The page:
In my recent posts, The changing role of L&D: from “packaging” to “scaffolding” plus “social capability building” and Towards the Connected L&D Department I wrote about the need to move from a focus on “packaging” training to “scaffolding” learning, and I said I would talk more about what “scaffolding” looks like. For me, this is the key way for workplace learning professionals to move the learning industry into the future. In this post I’m going to look at “instructional scaffolding” but in subsequent posts, I will consider “scaffolding performance support & team collaboration” in the workplace as well as “scaffolding professional learning“.
The concept of instuctional design is well known. It usually refers to the process of extracting knowledge from Subject Matter Experts, and presenting this content in a logical order for individuals to study. It also involves putting together formative quizzes and summative assessments to test understanding, and presenting this all in the form of courses, workshops, programmes etc. In many cases it is about “packaging” everything up and delivering this “instructional parcel” to individuals.
But it usually also involves “spoonfeeding” learners, as they often have a fairly passive role in the learning process with limited – and frequently tightly controlled – interaction. And although there is no teacher present, it is essentially a “sage on the stage”, information-dumping activity.
Learning in this way might suit some – i.e. those who expect to be trained how to do their jobs, but I’ve read how others get very angry at this approach, about the lack of autonomy it offers, and how it treats them like idiots. I’ve also overheard conversations in shops in the UK, as employees reluctantly set off to “do their e-learning” and how colleagues advise the frustrated trainees how to deal with the situation – “Take a book in, and just keep pressing the return key”. I’ve also heard how some people are paying their children to take their compliance training for them, since it forces them to sit in front of the screen for a lengthy period of time to ensure they are deemed “compliant”. Something is clearly not working!
The concept of instructional scaffolding is however less well known, but essentially it is about providing the framework or infrastructure for learning to take place. So for me it is more about setting up an environment where a “guide on the side” can help individuals become more self-directed and find out things for themselves . When I set up the Social Learning Centre last year, I wanted to offer workshops that encouraged discussions and conversations around topics (see About our workshops):
“Our workshops are designed to give just enough structure, without constraining personal and social learning.”
Wikipedia has a page about instructional scaffolding, too – yes, the term already exists – which includes this paragraph.
“Effective learning environments use instructional scaffolding to aid the student in his/her construction of new knowledge. Avoid telling the learner exactly how to accomplish the task; do not solve the problem for the learner. This may help the learner immediately, but it hinders the learning process. It is important to promote better learning by helping the learner achieve his/her learning goal through the use of instructional scaffolding. The use of scaffolding helps the learner to actively build and construct new knowledge.”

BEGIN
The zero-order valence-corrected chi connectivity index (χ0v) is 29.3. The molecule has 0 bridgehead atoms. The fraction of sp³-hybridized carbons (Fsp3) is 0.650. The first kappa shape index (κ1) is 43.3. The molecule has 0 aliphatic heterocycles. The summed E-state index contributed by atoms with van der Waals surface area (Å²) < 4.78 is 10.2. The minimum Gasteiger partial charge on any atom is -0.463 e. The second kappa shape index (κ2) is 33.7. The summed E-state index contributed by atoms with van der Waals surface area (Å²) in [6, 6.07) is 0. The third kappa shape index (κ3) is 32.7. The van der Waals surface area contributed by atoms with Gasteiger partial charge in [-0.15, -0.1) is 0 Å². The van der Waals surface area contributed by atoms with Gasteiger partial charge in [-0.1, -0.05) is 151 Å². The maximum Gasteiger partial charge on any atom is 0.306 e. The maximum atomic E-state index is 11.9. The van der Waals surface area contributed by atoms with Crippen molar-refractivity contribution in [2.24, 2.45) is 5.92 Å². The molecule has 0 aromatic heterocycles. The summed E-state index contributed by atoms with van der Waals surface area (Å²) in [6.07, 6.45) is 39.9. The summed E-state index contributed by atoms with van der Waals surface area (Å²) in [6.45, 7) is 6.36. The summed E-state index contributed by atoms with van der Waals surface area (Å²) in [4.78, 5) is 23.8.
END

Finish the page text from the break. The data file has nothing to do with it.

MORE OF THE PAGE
A good example of the difference between instructional packaging and instructional scaffolding was provided recently by Debbie Morrison in her post A tale of two of MOOCs: divided by pedagogy. In a very useful table (reproduced below) she compares the approaches taken by the (very popular, connectivist) e-Learning and Digital Cultures MOOC with the (aborted, instructivist) Fundamentals of Online Education MOOC. (The first is a great example of instructional scaffolding.)
Many people are enthused by the concept of MOOCs, and my colleague Jay Cross recently held a Google Hangout where he looked at how they might work in business. Whereas many people focus on the “massive” – large scale – aspect of MOOCs, the key thing for me, is the “scaffolding” approach used in connectivist-MOOCs (or c-MOOCs) .
So why aren’t we seeing more examples of instructional scaffolding in the workplace? Well it’s probably due to the same old reasons! The limited time available for training – which means it’s easier to provide an “package of instruction”, or a perceived need to ensure the quality and veracity of the content (so that no user-generated content is encouraged). But at its heart it’s probably about the need for control.
As we have seen above, there are significant disadvantages with the one-size-fits-all “packaged” approach to instruction, so for organisations that want to encourage flexible, adaptive, 21st century workers, using an instructional scaffolding approach provides an excellent way to start helping individuals take responsibility for their own learning and development.